Tanzania: Pastoralists face famine as effects of drought are worsened by government neglect
A severe hunger crisis has developed over the past two months in the Ngorongoro area in northern Tanzania. Seasonal rains have largely failed in October and November, weakening cattle that are now dying of disease. Consequently, the local Maasai people who depend on their cattle for nutrition, are starving. A large number of children have died of malnutrition and related causes already.
An investigation undertaken by Ngorongoro Councillors last month found that “human beings are sharing unsafe water with livestock/wild animals [and hence] many people are suffering from diarrhoea and dysentery” in the villages of Osinoni, Nayobi, Kakesio and Bulati. Due to the food shortage, “most of the households have reduced their meals to one meal a day (...). Five children in Nayobi ate poisonous fruits, and two of them died.” In order to sustain the 55,000 people currently facing life-threatening hunger, the delivery of “2,694 metric tons of cereals” is necessary according to the investigation, to be distributed over the next months until March 2013.
At this point, however, no relief is in sight. Despite the report produced, the regional authorities deny the emergency. The regional administration has been complicit in the longstanding causes of the crisis, as pastoralists’ resilience to drought has been systematically eroded by government policy. With the 2009 Ngorogoro Conservation Area Ordinance Act, government restrictions began to be imposed on subsistence farming, and since 2010 it has been outlawed completely, yet alternative livelihoods have not been provided.
The Ngorongoro Conservation Area (NCA) in Arusha region is home to 60,000 people who live in 16 villages. Most of them are Maasai pastoralists who consider the area their ancestral home and have lived off the land by means of cattle herding and subsistence agriculture for generations. Pastoralism constitutes an important part of the cultural heritage of Tanzania, while contributing significantly to the country’s economy through livestock production.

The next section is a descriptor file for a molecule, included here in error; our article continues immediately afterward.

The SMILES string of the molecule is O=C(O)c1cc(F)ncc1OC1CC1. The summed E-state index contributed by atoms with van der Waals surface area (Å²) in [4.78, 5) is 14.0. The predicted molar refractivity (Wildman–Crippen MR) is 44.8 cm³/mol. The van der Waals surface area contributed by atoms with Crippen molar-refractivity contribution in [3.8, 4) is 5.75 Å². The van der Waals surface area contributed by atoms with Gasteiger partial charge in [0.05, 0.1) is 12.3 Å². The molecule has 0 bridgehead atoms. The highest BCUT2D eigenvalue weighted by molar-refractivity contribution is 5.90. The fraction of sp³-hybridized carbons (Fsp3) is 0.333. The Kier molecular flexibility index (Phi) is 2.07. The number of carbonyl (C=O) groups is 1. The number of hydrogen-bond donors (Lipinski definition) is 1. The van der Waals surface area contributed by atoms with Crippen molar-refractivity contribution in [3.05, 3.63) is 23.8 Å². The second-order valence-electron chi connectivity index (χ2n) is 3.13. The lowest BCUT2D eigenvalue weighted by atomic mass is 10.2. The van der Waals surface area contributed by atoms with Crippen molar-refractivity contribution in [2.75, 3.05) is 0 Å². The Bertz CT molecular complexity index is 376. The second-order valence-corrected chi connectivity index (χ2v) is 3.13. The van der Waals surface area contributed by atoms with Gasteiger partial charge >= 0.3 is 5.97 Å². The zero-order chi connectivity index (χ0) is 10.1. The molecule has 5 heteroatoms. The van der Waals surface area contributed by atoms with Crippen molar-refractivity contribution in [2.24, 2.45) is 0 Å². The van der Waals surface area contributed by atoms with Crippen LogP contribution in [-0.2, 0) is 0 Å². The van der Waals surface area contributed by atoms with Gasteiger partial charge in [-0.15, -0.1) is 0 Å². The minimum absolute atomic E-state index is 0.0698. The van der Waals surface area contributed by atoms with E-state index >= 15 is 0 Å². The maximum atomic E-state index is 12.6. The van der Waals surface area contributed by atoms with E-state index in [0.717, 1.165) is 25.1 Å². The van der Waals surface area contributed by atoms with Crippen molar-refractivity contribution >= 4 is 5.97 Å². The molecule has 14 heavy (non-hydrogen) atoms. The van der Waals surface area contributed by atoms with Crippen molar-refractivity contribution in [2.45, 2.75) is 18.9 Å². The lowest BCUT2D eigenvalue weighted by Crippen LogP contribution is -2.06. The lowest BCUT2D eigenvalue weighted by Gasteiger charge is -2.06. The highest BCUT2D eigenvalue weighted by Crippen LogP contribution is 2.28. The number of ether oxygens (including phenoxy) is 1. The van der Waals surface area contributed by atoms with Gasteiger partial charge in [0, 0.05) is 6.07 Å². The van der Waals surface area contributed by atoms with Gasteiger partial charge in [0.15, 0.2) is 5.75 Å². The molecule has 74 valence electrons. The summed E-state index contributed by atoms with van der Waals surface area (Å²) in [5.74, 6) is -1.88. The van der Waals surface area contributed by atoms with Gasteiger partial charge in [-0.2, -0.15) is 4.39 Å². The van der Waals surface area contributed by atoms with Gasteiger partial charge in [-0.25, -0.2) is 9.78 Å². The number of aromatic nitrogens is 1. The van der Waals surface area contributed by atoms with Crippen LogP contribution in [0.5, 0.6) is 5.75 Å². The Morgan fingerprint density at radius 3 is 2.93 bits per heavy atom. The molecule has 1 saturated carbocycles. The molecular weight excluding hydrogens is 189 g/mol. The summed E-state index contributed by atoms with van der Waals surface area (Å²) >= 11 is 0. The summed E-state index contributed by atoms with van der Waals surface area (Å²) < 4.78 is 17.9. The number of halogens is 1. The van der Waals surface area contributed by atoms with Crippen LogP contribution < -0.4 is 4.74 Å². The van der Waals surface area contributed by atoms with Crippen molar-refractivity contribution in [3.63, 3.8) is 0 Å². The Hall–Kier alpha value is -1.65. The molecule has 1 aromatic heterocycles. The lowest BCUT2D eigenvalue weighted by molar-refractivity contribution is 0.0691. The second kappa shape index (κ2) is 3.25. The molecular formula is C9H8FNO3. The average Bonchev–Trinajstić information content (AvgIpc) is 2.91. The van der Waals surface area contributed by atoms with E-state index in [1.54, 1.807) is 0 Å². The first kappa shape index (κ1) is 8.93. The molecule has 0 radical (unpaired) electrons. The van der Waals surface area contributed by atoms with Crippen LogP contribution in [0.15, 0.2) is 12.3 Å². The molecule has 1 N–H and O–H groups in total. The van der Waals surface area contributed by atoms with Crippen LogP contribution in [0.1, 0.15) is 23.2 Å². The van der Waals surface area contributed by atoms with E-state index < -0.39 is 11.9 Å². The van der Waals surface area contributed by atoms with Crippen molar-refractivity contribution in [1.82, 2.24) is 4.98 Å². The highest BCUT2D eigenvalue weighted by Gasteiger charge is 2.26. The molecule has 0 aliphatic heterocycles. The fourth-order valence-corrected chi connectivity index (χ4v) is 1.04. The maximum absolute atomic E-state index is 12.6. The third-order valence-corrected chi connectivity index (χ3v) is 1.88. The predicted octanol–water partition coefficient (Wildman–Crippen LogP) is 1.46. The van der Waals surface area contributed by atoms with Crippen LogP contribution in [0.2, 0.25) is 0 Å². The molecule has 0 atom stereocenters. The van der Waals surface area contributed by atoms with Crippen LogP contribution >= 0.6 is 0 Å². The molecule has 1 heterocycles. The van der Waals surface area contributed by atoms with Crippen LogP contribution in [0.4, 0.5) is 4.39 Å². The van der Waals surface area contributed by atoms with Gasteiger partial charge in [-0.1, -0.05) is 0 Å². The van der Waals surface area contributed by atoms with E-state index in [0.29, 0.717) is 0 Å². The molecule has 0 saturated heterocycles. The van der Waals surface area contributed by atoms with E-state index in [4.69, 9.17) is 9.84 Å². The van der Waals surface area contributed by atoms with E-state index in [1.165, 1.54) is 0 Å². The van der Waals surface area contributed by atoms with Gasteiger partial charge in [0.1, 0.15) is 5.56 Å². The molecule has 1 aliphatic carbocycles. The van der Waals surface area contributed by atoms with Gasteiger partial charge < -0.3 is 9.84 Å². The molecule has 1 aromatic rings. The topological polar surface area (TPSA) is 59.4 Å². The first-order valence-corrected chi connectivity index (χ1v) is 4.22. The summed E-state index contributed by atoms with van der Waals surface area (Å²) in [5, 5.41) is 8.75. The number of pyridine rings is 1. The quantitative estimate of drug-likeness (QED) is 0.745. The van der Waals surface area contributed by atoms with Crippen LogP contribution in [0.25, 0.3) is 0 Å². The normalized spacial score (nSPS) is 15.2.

The NCA is also a prime tourist destination due to its rich wildlife. A 2006 law mandates the coordination of conservation and tourism objectives with the interests of the pastoralists to enable coexistence. This provision has not come to practical implementation, however. Indeed, the Tanzanian central government prioritises foreign investment in safari tourism ventures over the interests of pastoralists, as clearly illustrated by the ban on subsistence farming. Equally negligent, during the previous crisis one year ago, authorities withheld the delivery of food which had already been paid for.
MRG has been working closely with partners in the region for a number of years and is currently assisting a community in Loliondo Division, Ngorongoro District, to fight a longstanding court case to gain recognition of their rights to their traditional lands which have been unlawfully transferred to a foreign safari company.